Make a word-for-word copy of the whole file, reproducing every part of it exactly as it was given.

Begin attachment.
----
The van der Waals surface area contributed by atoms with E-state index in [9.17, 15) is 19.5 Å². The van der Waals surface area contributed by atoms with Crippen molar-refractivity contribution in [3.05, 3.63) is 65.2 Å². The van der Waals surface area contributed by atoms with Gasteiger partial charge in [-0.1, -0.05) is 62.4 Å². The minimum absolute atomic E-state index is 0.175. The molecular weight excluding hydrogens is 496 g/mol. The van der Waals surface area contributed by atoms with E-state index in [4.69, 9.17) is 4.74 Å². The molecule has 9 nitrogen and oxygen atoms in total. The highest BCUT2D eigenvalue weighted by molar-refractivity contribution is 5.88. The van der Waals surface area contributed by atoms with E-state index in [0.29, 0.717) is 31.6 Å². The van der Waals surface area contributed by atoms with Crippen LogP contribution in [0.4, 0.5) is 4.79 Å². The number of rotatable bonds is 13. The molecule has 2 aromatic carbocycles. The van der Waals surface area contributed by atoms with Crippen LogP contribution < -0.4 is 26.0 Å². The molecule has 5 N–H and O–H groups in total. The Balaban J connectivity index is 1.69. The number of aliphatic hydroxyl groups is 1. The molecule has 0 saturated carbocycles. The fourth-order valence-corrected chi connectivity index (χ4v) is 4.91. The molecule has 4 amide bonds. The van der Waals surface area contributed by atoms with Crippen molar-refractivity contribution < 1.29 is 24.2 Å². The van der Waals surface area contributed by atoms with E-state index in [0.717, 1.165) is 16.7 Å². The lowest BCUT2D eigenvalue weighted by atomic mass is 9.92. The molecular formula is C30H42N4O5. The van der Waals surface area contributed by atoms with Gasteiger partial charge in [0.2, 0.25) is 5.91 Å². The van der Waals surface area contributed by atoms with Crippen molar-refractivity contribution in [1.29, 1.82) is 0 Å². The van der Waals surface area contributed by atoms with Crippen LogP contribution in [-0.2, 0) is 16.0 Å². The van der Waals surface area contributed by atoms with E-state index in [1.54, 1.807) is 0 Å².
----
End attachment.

The van der Waals surface area contributed by atoms with E-state index in [9.17, 15) is 19.5 Å². The van der Waals surface area contributed by atoms with Crippen molar-refractivity contribution in [3.05, 3.63) is 65.2 Å². The van der Waals surface area contributed by atoms with Gasteiger partial charge in [-0.1, -0.05) is 62.4 Å². The minimum absolute atomic E-state index is 0.175. The molecular weight excluding hydrogens is 496 g/mol. The van der Waals surface area contributed by atoms with E-state index in [4.69, 9.17) is 4.74 Å². The molecule has 9 nitrogen and oxygen atoms in total. The highest BCUT2D eigenvalue weighted by molar-refractivity contribution is 5.88. The van der Waals surface area contributed by atoms with E-state index in [0.29, 0.717) is 31.6 Å². The van der Waals surface area contributed by atoms with Crippen LogP contribution in [0.4, 0.5) is 4.79 Å². The number of rotatable bonds is 13. The molecule has 2 aromatic carbocycles. The van der Waals surface area contributed by atoms with Crippen LogP contribution < -0.4 is 26.0 Å². The molecule has 5 N–H and O–H groups in total. The Balaban J connectivity index is 1.69. The number of aliphatic hydroxyl groups is 1. The molecule has 0 saturated carbocycles. The fourth-order valence-corrected chi connectivity index (χ4v) is 4.91. The molecule has 4 amide bonds. The van der Waals surface area contributed by atoms with Crippen molar-refractivity contribution < 1.29 is 24.2 Å². The van der Waals surface area contributed by atoms with E-state index in [0.717, 1.165) is 16.7 Å². The lowest BCUT2D eigenvalue weighted by atomic mass is 9.92. The molecular formula is C30H42N4O5. The van der Waals surface area contributed by atoms with Gasteiger partial charge in [0.2, 0.25) is 5.91 Å². The van der Waals surface area contributed by atoms with Crippen molar-refractivity contribution in [1.29, 1.82) is 0 Å². The van der Waals surface area contributed by atoms with Crippen LogP contribution in [-0.2, 0) is 16.0 Å². The van der Waals surface area contributed by atoms with E-state index in [1.54, 1.807) is 0 Å².